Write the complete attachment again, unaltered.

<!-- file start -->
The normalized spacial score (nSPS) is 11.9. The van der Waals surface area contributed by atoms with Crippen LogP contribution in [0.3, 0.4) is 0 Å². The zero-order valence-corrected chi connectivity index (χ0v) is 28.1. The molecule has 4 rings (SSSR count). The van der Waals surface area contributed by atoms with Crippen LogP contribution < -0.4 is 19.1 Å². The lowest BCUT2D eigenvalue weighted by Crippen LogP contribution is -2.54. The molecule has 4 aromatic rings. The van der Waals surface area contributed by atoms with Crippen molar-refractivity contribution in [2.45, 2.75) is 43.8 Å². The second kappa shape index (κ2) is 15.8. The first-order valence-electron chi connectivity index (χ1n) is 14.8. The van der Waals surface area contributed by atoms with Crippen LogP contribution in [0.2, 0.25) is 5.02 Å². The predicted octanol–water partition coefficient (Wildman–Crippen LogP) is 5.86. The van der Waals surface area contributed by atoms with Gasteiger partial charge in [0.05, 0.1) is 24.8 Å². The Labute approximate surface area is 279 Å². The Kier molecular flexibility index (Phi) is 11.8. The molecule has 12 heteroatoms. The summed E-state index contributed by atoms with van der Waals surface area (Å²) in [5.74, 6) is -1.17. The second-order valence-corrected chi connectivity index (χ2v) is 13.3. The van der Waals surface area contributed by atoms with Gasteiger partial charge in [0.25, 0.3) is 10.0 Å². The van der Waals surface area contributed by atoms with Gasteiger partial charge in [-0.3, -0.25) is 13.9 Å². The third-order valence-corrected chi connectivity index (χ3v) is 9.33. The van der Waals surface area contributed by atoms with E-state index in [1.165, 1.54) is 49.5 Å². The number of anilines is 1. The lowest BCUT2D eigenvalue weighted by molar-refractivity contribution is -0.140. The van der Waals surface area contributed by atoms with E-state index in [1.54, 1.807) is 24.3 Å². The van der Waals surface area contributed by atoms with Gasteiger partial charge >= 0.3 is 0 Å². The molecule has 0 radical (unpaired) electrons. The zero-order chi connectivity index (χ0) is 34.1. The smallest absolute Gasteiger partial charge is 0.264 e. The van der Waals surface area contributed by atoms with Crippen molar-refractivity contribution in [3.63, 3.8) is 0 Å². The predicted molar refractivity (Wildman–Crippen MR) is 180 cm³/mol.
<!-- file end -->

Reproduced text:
The normalized spacial score (nSPS) is 11.9. The van der Waals surface area contributed by atoms with Crippen LogP contribution in [0.3, 0.4) is 0 Å². The zero-order valence-corrected chi connectivity index (χ0v) is 28.1. The molecule has 4 rings (SSSR count). The van der Waals surface area contributed by atoms with Crippen LogP contribution < -0.4 is 19.1 Å². The lowest BCUT2D eigenvalue weighted by Crippen LogP contribution is -2.54. The molecule has 4 aromatic rings. The van der Waals surface area contributed by atoms with Crippen molar-refractivity contribution in [2.45, 2.75) is 43.8 Å². The second kappa shape index (κ2) is 15.8. The first-order valence-electron chi connectivity index (χ1n) is 14.8. The van der Waals surface area contributed by atoms with Crippen LogP contribution in [0.2, 0.25) is 5.02 Å². The predicted octanol–water partition coefficient (Wildman–Crippen LogP) is 5.86. The van der Waals surface area contributed by atoms with Gasteiger partial charge in [0.05, 0.1) is 24.8 Å². The Labute approximate surface area is 279 Å². The Kier molecular flexibility index (Phi) is 11.8. The molecule has 12 heteroatoms. The summed E-state index contributed by atoms with van der Waals surface area (Å²) in [5.74, 6) is -1.17. The second-order valence-corrected chi connectivity index (χ2v) is 13.3. The van der Waals surface area contributed by atoms with Gasteiger partial charge in [0.25, 0.3) is 10.0 Å². The van der Waals surface area contributed by atoms with Gasteiger partial charge in [-0.3, -0.25) is 13.9 Å². The third-order valence-corrected chi connectivity index (χ3v) is 9.33. The van der Waals surface area contributed by atoms with E-state index in [1.165, 1.54) is 49.5 Å². The number of anilines is 1. The lowest BCUT2D eigenvalue weighted by molar-refractivity contribution is -0.140. The van der Waals surface area contributed by atoms with E-state index in [1.54, 1.807) is 24.3 Å². The van der Waals surface area contributed by atoms with Gasteiger partial charge >= 0.3 is 0 Å². The molecule has 0 radical (unpaired) electrons. The zero-order chi connectivity index (χ0) is 34.1. The smallest absolute Gasteiger partial charge is 0.264 e. The van der Waals surface area contributed by atoms with Crippen molar-refractivity contribution in [3.63, 3.8) is 0 Å². The predicted molar refractivity (Wildman–Crippen MR) is 180 cm³/mol.